Univest Financial Corporation (UVSP) CEO Jeffrey Schweitzer on Q2 2021 Results - Earnings Call Transcript
Univest Financial Corporation (NASDAQ:UVSP) Q2 2021 Earnings Conference Call July 29, 2021 9:00 AM ET
Jeffrey Schweitzer - President and Chief Executive Officer
Brian Richardson - Senior Executive Vice President and Chief Financial Officer
Mike Keim - President, Univest Bank and Trust Co.
Conference Call Participants
Frank Schiraldi - Sandler O'Neill & Partners
Tim Switzer - KBW
Matthew Breese - Piper Jaffray
Good morning and welcome to the Univest Financial Corporation Second Quarter 2021 Earnings Conference Call. [Operator Instructions] Please note this event is being recorded.
I would like to turn the conference over to Jeff Schweitzer, President and CEO of Univest Financial Corporation. Please go ahead.
Thank you, Debby, and good morning and thank you to all of our listeners for joining us. Joining me on the call this morning is Mike Keim, President of Univest Bank and Trust, and Brian Richardson, our Chief Financial Officer.
Before we begin, I'd like to start by saying I hope everyone listening is staying safe and you are your families are healthy. I also need to remind everyone of the forward-looking statements disclaimer. Please be advised that during the course of this conference call, management may make forward-looking statements that express management's intentions, beliefs, or expectations within the meaning of the federal securities laws. Univest's actual results may differ materially from those contemplated by these forward-looking statements. I will refer to the forward-looking cautionary statements in our earnings release and in our SEC filings.
Hopefully, everyone had a chance to review our earnings release from yesterday. If not, it can be found on our website at univest.net under the Investor Relations tab.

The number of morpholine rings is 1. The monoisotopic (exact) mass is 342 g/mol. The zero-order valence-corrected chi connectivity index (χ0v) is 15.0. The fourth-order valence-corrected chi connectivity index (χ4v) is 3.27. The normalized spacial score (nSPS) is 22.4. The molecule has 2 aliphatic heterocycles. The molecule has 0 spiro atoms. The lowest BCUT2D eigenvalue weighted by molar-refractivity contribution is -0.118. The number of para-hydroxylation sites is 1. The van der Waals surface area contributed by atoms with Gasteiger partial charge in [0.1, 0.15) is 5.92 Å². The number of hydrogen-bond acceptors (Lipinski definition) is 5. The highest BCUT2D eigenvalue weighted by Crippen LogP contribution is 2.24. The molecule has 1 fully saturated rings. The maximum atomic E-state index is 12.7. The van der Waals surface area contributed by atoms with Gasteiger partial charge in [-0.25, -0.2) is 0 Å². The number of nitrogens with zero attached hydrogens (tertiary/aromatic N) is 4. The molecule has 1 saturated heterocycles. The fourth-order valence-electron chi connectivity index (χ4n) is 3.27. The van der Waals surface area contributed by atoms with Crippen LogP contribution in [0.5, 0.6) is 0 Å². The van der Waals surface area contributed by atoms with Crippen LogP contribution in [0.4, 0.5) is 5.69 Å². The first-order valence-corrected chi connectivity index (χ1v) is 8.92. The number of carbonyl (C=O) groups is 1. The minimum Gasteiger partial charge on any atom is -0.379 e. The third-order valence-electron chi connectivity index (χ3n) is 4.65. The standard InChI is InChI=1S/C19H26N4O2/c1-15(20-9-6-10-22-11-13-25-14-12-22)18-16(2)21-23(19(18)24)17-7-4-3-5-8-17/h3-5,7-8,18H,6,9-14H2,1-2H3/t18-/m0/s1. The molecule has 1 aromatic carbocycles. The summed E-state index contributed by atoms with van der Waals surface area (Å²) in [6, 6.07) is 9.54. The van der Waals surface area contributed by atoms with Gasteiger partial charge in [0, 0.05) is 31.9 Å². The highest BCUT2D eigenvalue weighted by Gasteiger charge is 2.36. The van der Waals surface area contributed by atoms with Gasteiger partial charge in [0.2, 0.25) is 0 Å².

We reported net income of $20.9 million during the second quarter or $0.71 cents per share. We were very pleased with our results for the quarter as we experienced strong loan growth of $187.9 million or 15.4% annualized during the quarter, resulting in total growth over the past 12 months of $621.6 million, or 14%, excluding PPP loans. Generating this level of growth during a pandemic demonstrates the strength of our team and the commitment we have made to our customers and communities. We also continue to see strong results in mortgage banking due to the investments we have made in production talent and process enhancements over the past two years. Additionally, we had strong investment advisory income, which has increased 18.7% in the first six months of the year, compared to the same period in the prior year due to favorable market conditions and new relationships.
In spite of concerns over the Delta Varian activity in our markets continues to be solid and improving as our local economies have opened up. Before I throw it over to Brian, I just want to thank the members of the Univest family. They continue to do a wonderful job serving our customers, our communities and each other as we continue to work through the current environment and move Univest forward.
I'll now turn it over to Brian for further discussion on our results.
Thank you, Jeff. And I would also like to thank everyone for joining us today. In addition to demonstrating our continued ability to grow loans, we continue to have strong performance in our core business. During the first six months of the year, we produced a pretax pre-provision ROAA of 1.72%. I would like to touch on four items from the earnings release. First reported margin of 3.15% was up three basis points compared to the first quarter. Reported NIM was negatively impacted by 10 basis points of excess liquidity, which averaged $175 million for the quarter. PPP loans increased NIM by 11 basis points and contributed $4.8 million to net interest income. Core margin, excluding excess liquidity and the PPP impact was 3.14%, a decrease of five basis points when compared to the first quarter. Core margin excluding excess liquidity and the PPP impact is expected to expand slightly in the third quarter.